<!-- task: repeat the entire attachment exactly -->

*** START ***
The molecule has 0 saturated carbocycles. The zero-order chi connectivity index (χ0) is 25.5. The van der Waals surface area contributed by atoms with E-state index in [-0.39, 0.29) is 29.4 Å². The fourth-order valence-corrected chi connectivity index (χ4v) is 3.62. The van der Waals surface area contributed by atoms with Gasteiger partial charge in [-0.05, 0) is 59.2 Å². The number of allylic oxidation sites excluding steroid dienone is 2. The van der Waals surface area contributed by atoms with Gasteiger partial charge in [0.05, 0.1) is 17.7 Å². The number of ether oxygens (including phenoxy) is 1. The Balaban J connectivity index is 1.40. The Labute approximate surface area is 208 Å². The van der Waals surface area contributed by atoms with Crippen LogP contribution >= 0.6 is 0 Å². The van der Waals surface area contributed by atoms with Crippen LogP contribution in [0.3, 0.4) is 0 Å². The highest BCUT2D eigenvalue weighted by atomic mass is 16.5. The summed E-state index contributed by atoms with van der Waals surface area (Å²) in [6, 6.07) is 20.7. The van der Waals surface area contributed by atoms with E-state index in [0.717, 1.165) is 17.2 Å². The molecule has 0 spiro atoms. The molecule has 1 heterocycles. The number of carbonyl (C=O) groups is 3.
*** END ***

The molecule has 0 saturated carbocycles. The zero-order chi connectivity index (χ0) is 25.5. The van der Waals surface area contributed by atoms with E-state index in [-0.39, 0.29) is 29.4 Å². The fourth-order valence-corrected chi connectivity index (χ4v) is 3.62. The van der Waals surface area contributed by atoms with Gasteiger partial charge in [-0.05, 0) is 59.2 Å². The number of allylic oxidation sites excluding steroid dienone is 2. The van der Waals surface area contributed by atoms with Gasteiger partial charge in [0.05, 0.1) is 17.7 Å². The number of ether oxygens (including phenoxy) is 1. The Balaban J connectivity index is 1.40. The Labute approximate surface area is 208 Å². The van der Waals surface area contributed by atoms with Crippen LogP contribution >= 0.6 is 0 Å². The van der Waals surface area contributed by atoms with Crippen LogP contribution in [0.3, 0.4) is 0 Å². The highest BCUT2D eigenvalue weighted by atomic mass is 16.5. The summed E-state index contributed by atoms with van der Waals surface area (Å²) in [6, 6.07) is 20.7. The van der Waals surface area contributed by atoms with E-state index in [0.717, 1.165) is 17.2 Å². The molecule has 0 spiro atoms. The molecule has 1 heterocycles. The number of carbonyl (C=O) groups is 3.